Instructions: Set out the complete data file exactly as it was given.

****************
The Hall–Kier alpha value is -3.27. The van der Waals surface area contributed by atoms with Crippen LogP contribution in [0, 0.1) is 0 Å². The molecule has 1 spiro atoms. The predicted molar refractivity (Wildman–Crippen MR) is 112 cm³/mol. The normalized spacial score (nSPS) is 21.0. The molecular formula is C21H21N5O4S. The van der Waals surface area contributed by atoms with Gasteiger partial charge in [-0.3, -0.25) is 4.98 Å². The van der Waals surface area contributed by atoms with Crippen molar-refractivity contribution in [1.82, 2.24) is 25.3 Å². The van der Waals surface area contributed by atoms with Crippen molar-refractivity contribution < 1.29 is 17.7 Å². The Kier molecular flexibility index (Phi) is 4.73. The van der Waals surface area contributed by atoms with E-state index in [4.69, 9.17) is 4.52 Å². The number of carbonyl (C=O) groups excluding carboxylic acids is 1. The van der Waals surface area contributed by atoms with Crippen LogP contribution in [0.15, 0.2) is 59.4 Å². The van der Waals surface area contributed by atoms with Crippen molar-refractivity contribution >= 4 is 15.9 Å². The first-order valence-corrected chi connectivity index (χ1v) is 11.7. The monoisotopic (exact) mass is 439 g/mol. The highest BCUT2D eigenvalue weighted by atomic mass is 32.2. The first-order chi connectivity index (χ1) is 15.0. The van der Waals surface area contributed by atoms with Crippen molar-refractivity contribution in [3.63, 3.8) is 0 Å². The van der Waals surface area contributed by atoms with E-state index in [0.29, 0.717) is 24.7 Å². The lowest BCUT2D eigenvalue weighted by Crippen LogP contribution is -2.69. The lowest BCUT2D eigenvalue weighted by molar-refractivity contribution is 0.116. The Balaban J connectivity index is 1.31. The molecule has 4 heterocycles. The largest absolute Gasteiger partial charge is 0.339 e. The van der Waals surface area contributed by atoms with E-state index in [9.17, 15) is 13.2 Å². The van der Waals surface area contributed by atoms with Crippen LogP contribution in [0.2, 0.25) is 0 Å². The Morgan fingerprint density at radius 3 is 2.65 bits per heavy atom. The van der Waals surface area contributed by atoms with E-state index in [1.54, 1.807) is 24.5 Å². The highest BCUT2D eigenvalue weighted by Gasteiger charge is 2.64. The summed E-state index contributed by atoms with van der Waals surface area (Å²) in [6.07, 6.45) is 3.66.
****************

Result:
The Hall–Kier alpha value is -3.27. The van der Waals surface area contributed by atoms with Crippen LogP contribution in [0, 0.1) is 0 Å². The molecule has 1 spiro atoms. The predicted molar refractivity (Wildman–Crippen MR) is 112 cm³/mol. The normalized spacial score (nSPS) is 21.0. The molecular formula is C21H21N5O4S. The van der Waals surface area contributed by atoms with Gasteiger partial charge in [-0.3, -0.25) is 4.98 Å². The van der Waals surface area contributed by atoms with Crippen molar-refractivity contribution in [1.82, 2.24) is 25.3 Å². The van der Waals surface area contributed by atoms with Crippen molar-refractivity contribution < 1.29 is 17.7 Å². The Kier molecular flexibility index (Phi) is 4.73. The van der Waals surface area contributed by atoms with E-state index in [4.69, 9.17) is 4.52 Å². The number of carbonyl (C=O) groups excluding carboxylic acids is 1. The van der Waals surface area contributed by atoms with Crippen LogP contribution in [0.15, 0.2) is 59.4 Å². The van der Waals surface area contributed by atoms with Crippen molar-refractivity contribution >= 4 is 15.9 Å². The first-order valence-corrected chi connectivity index (χ1v) is 11.7. The monoisotopic (exact) mass is 439 g/mol. The highest BCUT2D eigenvalue weighted by atomic mass is 32.2. The first-order chi connectivity index (χ1) is 15.0. The van der Waals surface area contributed by atoms with Crippen molar-refractivity contribution in [3.63, 3.8) is 0 Å². The van der Waals surface area contributed by atoms with E-state index in [0.29, 0.717) is 24.7 Å². The lowest BCUT2D eigenvalue weighted by Crippen LogP contribution is -2.69. The lowest BCUT2D eigenvalue weighted by molar-refractivity contribution is 0.116. The Balaban J connectivity index is 1.31. The molecule has 4 heterocycles. The largest absolute Gasteiger partial charge is 0.339 e. The van der Waals surface area contributed by atoms with E-state index in [9.17, 15) is 13.2 Å². The van der Waals surface area contributed by atoms with Crippen LogP contribution in [0.2, 0.25) is 0 Å². The Morgan fingerprint density at radius 3 is 2.65 bits per heavy atom. The van der Waals surface area contributed by atoms with E-state index in [1.54, 1.807) is 24.5 Å². The highest BCUT2D eigenvalue weighted by Gasteiger charge is 2.64. The summed E-state index contributed by atoms with van der Waals surface area (Å²) in [6.07, 6.45) is 3.66.